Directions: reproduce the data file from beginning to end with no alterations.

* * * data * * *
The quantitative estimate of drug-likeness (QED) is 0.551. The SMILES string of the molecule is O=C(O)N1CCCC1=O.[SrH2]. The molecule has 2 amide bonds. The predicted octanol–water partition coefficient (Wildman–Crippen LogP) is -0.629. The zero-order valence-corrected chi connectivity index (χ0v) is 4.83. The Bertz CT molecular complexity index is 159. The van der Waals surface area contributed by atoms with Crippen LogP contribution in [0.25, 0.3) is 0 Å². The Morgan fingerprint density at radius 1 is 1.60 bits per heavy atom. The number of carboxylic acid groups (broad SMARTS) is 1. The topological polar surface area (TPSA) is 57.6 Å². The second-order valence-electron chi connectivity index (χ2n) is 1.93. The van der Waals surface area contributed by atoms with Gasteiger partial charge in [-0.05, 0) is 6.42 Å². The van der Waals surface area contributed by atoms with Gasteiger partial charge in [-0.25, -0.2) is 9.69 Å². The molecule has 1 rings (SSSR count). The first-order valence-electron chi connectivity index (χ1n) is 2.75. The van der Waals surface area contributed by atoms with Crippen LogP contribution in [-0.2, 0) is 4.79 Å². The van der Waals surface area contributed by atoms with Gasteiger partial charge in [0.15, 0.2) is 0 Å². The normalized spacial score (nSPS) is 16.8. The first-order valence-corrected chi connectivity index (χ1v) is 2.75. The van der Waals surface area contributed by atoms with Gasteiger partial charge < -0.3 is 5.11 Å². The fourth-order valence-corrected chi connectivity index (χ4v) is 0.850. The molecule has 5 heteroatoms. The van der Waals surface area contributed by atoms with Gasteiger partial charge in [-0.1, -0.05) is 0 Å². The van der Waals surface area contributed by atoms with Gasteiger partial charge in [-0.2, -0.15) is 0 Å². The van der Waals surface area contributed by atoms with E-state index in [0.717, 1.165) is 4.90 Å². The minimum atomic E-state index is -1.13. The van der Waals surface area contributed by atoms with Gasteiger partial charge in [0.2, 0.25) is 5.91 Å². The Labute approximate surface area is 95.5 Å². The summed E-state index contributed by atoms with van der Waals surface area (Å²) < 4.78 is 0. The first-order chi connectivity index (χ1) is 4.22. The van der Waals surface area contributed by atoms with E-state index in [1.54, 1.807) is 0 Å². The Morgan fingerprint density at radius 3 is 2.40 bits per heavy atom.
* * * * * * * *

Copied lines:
The quantitative estimate of drug-likeness (QED) is 0.551. The SMILES string of the molecule is O=C(O)N1CCCC1=O.[SrH2]. The molecule has 2 amide bonds. The predicted octanol–water partition coefficient (Wildman–Crippen LogP) is -0.629. The zero-order valence-corrected chi connectivity index (χ0v) is 4.83. The Bertz CT molecular complexity index is 159. The van der Waals surface area contributed by atoms with Crippen LogP contribution in [0.25, 0.3) is 0 Å². The Morgan fingerprint density at radius 1 is 1.60 bits per heavy atom. The number of carboxylic acid groups (broad SMARTS) is 1. The topological polar surface area (TPSA) is 57.6 Å². The second-order valence-electron chi connectivity index (χ2n) is 1.93. The van der Waals surface area contributed by atoms with Gasteiger partial charge in [-0.05, 0) is 6.42 Å². The van der Waals surface area contributed by atoms with Gasteiger partial charge in [-0.25, -0.2) is 9.69 Å². The molecule has 1 rings (SSSR count). The first-order valence-electron chi connectivity index (χ1n) is 2.75. The van der Waals surface area contributed by atoms with Crippen LogP contribution in [-0.2, 0) is 4.79 Å². The van der Waals surface area contributed by atoms with Gasteiger partial charge in [0.15, 0.2) is 0 Å². The normalized spacial score (nSPS) is 16.8. The first-order valence-corrected chi connectivity index (χ1v) is 2.75. The van der Waals surface area contributed by atoms with Gasteiger partial charge < -0.3 is 5.11 Å². The fourth-order valence-corrected chi connectivity index (χ4v) is 0.850. The molecule has 5 heteroatoms. The van der Waals surface area contributed by atoms with Gasteiger partial charge in [-0.1, -0.05) is 0 Å². The van der Waals surface area contributed by atoms with Gasteiger partial charge in [-0.2, -0.15) is 0 Å². The van der Waals surface area contributed by atoms with E-state index in [0.717, 1.165) is 4.90 Å². The minimum atomic E-state index is -1.13. The van der Waals surface area contributed by atoms with Gasteiger partial charge in [0.2, 0.25) is 5.91 Å². The Labute approximate surface area is 95.5 Å². The summed E-state index contributed by atoms with van der Waals surface area (Å²) < 4.78 is 0. The first-order chi connectivity index (χ1) is 4.22. The van der Waals surface area contributed by atoms with E-state index in [1.54, 1.807) is 0 Å². The Morgan fingerprint density at radius 3 is 2.40 bits per heavy atom.